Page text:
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North Carolina: AG Roy Cooper will no longer defend ban on gay marriage

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Monday’s ruling by the U.S. 4th Circuit Court of Appeals in Richmond may bring gay marriage to the state of North Carolina. As the federal court ruled that the Virginia law banning gay marriage is unconstitutional, North Carolina Attorney General Roy Cooper has taken it as an indication of what may lie ahead for his state. During a press conference Monday, he announced that he will no longer defend the state’s voter-approved ban on gay marriage.

North Carolina is part of the 4th Circuit and if a federal judge rules in favor of any of the four lawsuits against the state on the gay marriage ban, North Carolina could see a similar ruling on the appeals level. Cooper feels that path is highly possible and likely since North Carolina’s law was similar to the one in Virginia.

Cooper said in the press conference, “Our attorneys have vigorously argued this case every step of the way. But the 4th Circuit has ruled and the 4th Circuit is clear, along with every federal court that has addressed this issue. Therefore, there are really no arguments left to be made.”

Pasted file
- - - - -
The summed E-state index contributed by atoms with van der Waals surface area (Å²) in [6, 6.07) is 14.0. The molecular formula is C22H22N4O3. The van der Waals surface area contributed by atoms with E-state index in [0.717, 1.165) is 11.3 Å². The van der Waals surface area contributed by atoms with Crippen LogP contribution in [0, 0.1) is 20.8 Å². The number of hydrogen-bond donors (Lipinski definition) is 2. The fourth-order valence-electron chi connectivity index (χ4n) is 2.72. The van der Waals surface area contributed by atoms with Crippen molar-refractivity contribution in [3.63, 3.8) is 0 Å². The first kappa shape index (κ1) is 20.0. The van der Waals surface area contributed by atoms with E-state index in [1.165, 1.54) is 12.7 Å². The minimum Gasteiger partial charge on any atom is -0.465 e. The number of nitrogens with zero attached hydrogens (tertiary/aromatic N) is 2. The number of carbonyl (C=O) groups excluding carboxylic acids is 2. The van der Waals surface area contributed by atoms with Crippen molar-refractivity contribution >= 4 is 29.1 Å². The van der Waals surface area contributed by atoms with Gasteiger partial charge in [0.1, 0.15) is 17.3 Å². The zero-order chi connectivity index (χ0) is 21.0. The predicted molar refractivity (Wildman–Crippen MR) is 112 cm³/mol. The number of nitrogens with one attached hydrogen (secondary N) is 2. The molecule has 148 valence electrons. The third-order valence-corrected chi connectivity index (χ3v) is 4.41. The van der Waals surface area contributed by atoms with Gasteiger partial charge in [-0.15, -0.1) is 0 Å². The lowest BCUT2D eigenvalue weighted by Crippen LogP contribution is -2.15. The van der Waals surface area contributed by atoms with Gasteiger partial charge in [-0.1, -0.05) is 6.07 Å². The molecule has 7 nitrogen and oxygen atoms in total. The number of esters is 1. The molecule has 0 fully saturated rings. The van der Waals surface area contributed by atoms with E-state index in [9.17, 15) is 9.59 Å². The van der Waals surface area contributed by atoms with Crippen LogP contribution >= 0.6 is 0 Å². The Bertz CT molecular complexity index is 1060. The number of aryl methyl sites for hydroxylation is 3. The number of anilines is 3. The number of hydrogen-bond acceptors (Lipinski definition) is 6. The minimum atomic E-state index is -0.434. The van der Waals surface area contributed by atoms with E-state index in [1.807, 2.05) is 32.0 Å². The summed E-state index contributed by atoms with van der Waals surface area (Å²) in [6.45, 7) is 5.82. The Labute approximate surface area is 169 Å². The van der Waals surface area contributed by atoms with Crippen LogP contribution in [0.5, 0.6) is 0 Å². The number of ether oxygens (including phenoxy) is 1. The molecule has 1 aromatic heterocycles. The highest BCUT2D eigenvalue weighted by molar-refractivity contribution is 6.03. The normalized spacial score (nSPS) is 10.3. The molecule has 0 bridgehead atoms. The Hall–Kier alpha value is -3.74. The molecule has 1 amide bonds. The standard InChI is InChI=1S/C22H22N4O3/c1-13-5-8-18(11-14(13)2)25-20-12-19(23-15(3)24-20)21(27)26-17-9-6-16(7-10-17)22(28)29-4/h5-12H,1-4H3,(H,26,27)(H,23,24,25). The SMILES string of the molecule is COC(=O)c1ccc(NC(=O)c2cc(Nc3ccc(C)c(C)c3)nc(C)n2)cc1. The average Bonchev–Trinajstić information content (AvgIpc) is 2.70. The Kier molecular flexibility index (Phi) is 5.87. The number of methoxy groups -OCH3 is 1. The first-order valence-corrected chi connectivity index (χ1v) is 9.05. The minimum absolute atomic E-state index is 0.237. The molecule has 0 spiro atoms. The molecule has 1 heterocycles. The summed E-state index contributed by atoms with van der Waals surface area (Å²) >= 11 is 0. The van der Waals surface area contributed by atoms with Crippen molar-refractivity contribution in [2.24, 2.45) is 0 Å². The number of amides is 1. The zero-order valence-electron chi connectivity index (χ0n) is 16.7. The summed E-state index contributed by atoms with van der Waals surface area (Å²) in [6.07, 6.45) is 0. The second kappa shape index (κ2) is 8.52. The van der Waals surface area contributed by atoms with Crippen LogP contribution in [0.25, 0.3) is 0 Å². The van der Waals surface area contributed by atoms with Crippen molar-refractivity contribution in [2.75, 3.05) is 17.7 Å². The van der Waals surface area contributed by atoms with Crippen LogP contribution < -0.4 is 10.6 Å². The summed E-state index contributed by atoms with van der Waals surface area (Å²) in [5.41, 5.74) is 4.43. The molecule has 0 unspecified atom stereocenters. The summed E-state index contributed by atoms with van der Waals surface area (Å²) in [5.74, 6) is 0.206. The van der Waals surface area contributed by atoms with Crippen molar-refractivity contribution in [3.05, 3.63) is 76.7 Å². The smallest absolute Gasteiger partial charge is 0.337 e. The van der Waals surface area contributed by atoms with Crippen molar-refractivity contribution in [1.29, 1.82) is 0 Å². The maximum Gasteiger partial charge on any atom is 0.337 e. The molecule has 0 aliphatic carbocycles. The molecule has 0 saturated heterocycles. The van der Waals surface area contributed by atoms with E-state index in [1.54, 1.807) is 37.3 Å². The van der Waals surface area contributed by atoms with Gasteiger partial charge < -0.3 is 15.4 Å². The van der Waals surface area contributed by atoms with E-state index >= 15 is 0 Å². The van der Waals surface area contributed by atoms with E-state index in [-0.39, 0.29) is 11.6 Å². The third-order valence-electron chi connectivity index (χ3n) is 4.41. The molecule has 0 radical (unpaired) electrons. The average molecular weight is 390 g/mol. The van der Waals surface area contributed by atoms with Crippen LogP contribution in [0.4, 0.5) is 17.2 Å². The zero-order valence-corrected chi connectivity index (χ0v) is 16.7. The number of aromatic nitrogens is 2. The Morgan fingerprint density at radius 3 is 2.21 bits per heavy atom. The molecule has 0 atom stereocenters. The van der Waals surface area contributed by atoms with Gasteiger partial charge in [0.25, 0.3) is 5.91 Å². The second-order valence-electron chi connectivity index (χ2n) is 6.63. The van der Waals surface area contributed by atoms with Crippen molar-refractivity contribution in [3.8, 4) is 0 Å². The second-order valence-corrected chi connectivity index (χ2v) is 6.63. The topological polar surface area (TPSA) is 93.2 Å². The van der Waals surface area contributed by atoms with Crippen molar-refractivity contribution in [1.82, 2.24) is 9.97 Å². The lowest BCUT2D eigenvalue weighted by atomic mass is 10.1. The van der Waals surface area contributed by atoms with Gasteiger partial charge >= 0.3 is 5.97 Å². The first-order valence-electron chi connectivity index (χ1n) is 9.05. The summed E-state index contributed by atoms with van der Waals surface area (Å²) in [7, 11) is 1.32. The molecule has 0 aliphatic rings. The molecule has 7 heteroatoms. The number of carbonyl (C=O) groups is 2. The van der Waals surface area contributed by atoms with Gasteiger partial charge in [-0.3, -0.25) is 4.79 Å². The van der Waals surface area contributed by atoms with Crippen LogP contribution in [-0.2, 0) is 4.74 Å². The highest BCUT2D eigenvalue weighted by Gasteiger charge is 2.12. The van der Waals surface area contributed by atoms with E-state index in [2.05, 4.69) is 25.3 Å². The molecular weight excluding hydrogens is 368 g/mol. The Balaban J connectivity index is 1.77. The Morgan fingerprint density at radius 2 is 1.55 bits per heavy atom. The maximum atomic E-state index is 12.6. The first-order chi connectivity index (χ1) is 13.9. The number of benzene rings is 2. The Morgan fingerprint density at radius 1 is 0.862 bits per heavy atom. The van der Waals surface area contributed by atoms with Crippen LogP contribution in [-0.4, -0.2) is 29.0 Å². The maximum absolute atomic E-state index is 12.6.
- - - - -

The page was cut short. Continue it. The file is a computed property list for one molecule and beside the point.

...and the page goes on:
A judge has yet to rule in any of the cases, but Cooper expects federal judges to be influenced by the Court of Appeals decision as well as the trend of rulings throughout the nation. He added, “Today we know our law almost certainly will be overturned as well,” and noted that the state should move forward from arguments he feels they will ultimately lose based on similar cases and that the “ultimate resolution will likely come from the U.S. Supreme Court.”

Cooper stated that he did not expect same-sex marriages to begin in the state anytime soon but anticipates North Carolina’s law being struck down. Voters approved a state constitutional amendment in May 2012 although there was a ban already in place. The amendment defined marriage as a union between one man and one woman. Cooper feels arguments for the ban are now a losing argument.

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